"Why would a benevolent God seek worship?"


#1

This question was aksed on another message board I belong to, and I couldn’t think of a way to answer him. Figured I’d throw it out here and see how you guys explain it:D

I am a cathholic & I truely believe in God, but I question the churchs stance on some issues. One of these issues being attendance in church. Why would an omnipotant being require or want to be worshiped? I understand that we need to thatk god for all that he has given us, but God can see insides mans hearts & minds to see their appreciation. Another aspect that is argued is that church is a community. Well wouldn’t our lord rather see us healping one another instead of spending our time in a church singing praises to him? I mean when you are in church, you are doing nothing to spread the word of god to others wo have turned away. Wouldn’t God prefer that we use that time to preform acts of kindness to one another?


#2

[quote=RichSpidizzy]This question was aksed on another message board I belong to, and I couldn’t think of a way to answer him. Figured I’d throw it out here and see how you guys explain it:D
[/quote]

Worship is a form of expression of thanks, and it is expected of all intelligent and sensient beings to be charitable to their Maker. It confirms God's authority over us and strengthens our bond with Him.

The fallen angels did not express this key and most simple of thanks, and were satisfied with their inward selfishness.

Andy


#3

Perfect, Andy. Thanks! Anybody else have anything to add to that?


#4

Hmmm…God “seeks” worship. Wouldn’t the phrasing, “He wants us to worship for our own betterment, because it is right to do so,” be more accurate?

He wants us to do what is right because it IS right, not for his own gratification. It’s pure Love on his part, for Him to want us to have appropriate love and gratitude for Him.

Lastly, doing good works without continuous focus on the source of those good works (Christ) and contemplation of Him, and worship for Him, is hard to imagine.

Peace.
John


#5

2093 Faith in God’s love encompasses the call and the obligation to respond with sincere love to divine charity. The first commandment enjoins us to love God above everything and all creatures for him and because of him.12

2094 One can sin against God’s love in various ways:

  • *indifference *neglects or refuses to reflect on divine charity; it fails to consider its prevenient goodness and denies its power.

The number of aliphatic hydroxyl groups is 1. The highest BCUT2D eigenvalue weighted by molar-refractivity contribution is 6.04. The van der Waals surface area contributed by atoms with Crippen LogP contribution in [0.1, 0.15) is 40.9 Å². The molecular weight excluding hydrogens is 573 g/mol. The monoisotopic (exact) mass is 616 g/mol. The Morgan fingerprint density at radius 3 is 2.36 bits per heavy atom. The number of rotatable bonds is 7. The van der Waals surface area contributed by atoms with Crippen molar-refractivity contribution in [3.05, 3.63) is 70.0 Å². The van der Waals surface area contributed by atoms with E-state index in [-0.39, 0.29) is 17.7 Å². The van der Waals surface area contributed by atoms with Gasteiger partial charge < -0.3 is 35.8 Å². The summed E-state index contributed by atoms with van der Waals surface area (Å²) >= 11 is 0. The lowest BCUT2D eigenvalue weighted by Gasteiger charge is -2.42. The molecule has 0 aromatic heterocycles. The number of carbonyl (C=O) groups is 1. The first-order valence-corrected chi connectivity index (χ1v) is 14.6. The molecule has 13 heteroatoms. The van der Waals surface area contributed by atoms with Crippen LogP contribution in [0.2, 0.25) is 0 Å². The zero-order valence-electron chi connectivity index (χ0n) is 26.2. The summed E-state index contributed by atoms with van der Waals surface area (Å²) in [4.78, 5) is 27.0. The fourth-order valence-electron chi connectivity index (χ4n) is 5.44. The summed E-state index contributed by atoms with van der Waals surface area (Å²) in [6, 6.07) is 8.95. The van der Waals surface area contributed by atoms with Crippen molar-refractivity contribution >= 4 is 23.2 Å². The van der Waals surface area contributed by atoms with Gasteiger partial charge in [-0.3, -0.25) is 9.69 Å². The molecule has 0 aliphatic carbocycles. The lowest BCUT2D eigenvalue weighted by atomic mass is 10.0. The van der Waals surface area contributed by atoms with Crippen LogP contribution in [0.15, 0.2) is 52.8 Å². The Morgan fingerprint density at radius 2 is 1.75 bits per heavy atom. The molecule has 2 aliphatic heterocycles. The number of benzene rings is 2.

• *ingratitude *fails or refuses to acknowledge divine charity and to return him love for love.

  • *lukewarmness *is hesitation or negligence in responding to divine love; it can imply refusal to give oneself over to the prompting of charity.

  • *acedia *or spiritual sloth goes so far as to refuse the joy that comes from God and to be repelled by divine goodness.

  • hatred of God comes from pride. It is contrary to love of God, whose goodness it denies, and whom it presumes to curse as the one who forbids sins and inflicts punishments.

II. “HIM ONLY SHALL YOU SERVE”

2095 The theological virtues of faith, hope, and charity inform and give life to the moral virtues. Thus charity leads us to render to God what we as creatures owe him in all justice. The virtue of religion disposes us to have this attitude.

* Adoration

2096 Adoration is the first act of the virtue of religion. To adore God is to acknowledge him as God, as the Creator and Savior, the Lord and Master of everything that exists, as infinite and merciful Love. “You shall worship the Lord your God, and him only shall you serve,” says Jesus, citing Deuteronomy.13

2097 To adore God is to acknowledge, in respect and absolute submission, the “nothingness of the creature” who would not exist but for God. To adore God is to praise and exalt him and to humble oneself, as Mary did in the Magnificat, confessing with gratitude that he has done great things and holy is his name.14 The worship of the one God sets man free from turning in on himself, from the slavery of sin and the idolatry of the world.

* Prayer

2098 The acts of faith, hope, and charity enjoined by the first commandment are accomplished in prayer. Lifting up the mind toward God is an expression of our adoration of God: prayer of praise and thanksgiving, intercession and petition. Prayer is an indispensable condition for being able to obey God’s commandments. "[We] ought always to pray and not lose heart."15

Sacrifice

2099 It is right to offer sacrifice to God as a sign of adoration and gratitude, supplication and communion: "Every action done so as to cling to God in communion of holiness, and thus achieve blessedness, is a true sacrifice."16

2100 Outward sacrifice, to be genuine, must be the expression of spiritual sacrifice: "The sacrifice acceptable to God is a broken spirit. . . . "17 The prophets of the Old Covenant often denounced sacrifices that were not from the heart or not coupled with love of neighbor.18 Jesus recalls the words of the prophet Hosea: "I desire mercy, and not sacrifice."19 The only perfect sacrifice is the one that Christ offered on the cross as a total offering to the Father’s love and for our salvation.20 By uniting ourselves with his sacrifice we can make our lives a sacrifice to God.